Poonch jagir is a former administrative division of the princely state of Kashmir. It was divided between India and Pakistan in 1947 and now consists of five districts: one in India and four in Pakistan. The government of India claims the entire region as "Poonch district". However, this article does not endorse claims by either side in the dispute.
|Jammu and Kashmir (Poonch district)|
Administered by India.
|Azad Kashmir (Bagh district, Haveli district, Poonch district, Sudhanoti district)|
Administered by Pakistan.
- 1 Bagh. – Headquarters of Bagh district, Pakistan
- 2 Poonch. – Headquarters of Poonch district, India
- 3 Rawalakot. – Headquarters of Poonch district, Pakistan
In ancient times, Poonch jagir was part of the Abhisara region and formed part of Alexander the Great's conquests. In later sources, the region is called Paranotsa, but also known by its capital city, Lohara, which gave rise to the Lohara dynasty of Kashmir. Afterwards Poonch came under the control of the Mughal Empire, then the Durrani Empire and finally the Sikh Empire. The Sikh monarch, Maharaja Ranjit Singh gave Poonch to the Dogra noble, Raja Dhyan Singh, as a fief. After the death of Ranjit Singh, Dhyan Singh was murdered in Sikh intrigues, and the region was transferred to Gulab Singh as part of the princely state of Kashmir under the British Raj. After the dissolution of the British Raj in August 1947, a war between India and Pakistan took place. The war ended a year later with the region being divided between India and Pakistan by a "ceasefire line" declared by the United Nations, later known as the Line of Control (LoC).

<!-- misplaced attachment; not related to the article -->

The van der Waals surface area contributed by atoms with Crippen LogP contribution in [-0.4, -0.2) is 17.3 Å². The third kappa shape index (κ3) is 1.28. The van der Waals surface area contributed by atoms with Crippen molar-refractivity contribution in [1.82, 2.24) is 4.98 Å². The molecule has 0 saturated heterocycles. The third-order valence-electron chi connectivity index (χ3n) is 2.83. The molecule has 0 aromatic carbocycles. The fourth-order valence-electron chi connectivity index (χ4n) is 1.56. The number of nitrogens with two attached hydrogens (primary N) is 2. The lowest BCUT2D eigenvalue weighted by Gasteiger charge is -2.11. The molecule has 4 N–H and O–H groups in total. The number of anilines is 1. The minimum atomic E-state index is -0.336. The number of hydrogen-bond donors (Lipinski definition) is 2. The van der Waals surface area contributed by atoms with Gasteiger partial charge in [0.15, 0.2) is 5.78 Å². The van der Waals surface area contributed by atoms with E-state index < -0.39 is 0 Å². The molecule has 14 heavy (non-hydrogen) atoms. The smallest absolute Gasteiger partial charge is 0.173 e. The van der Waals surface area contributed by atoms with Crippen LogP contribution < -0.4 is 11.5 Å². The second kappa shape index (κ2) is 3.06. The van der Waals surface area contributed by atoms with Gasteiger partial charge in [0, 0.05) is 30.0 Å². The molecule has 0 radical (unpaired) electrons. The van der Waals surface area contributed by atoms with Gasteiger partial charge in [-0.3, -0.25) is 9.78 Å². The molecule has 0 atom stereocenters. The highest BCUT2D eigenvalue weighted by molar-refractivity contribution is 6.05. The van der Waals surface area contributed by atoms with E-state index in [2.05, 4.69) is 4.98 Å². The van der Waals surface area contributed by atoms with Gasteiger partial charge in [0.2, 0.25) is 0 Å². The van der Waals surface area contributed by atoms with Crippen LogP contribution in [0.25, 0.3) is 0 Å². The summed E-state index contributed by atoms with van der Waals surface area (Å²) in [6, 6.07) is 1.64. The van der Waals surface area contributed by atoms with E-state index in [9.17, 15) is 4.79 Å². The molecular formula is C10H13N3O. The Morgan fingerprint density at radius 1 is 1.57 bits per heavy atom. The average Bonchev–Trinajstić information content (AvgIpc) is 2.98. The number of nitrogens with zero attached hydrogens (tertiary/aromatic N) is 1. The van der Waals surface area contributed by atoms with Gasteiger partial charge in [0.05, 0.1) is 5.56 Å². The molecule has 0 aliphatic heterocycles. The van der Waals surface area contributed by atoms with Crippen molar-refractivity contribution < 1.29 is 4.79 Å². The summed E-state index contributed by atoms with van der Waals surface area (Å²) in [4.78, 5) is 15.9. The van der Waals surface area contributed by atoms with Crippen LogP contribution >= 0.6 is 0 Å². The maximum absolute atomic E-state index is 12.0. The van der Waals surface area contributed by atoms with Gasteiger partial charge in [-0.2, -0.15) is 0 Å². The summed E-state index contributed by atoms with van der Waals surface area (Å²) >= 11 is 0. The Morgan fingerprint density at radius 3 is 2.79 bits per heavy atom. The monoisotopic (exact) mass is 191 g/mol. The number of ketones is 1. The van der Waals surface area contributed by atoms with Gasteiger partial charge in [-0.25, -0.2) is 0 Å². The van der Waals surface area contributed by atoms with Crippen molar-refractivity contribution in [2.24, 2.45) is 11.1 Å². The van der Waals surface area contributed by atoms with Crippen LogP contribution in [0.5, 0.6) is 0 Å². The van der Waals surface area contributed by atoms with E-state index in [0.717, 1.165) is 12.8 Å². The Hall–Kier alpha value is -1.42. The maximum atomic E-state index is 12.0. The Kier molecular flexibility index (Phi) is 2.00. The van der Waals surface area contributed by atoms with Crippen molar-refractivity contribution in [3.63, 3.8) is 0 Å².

Aerial options to get in the region is limited, with Poonch Airport is the only operational "heliport" in the region. There is an airport in Rawalakot, but that is closed. While road is the most dominated option to get in the region, travelling by road to the region is itself an attraction as you come across the most beautiful scenes of winding rivers and hills.
Certain areas of the region are off-limits to tourists, particularly the 15-mile-wide (16 km) buffer zone along the Line of Control that separates Azad Kashmir from Jammu and Kashmir. Do not take photos of the military structures along the buffer zone or else you will be in a serious danger.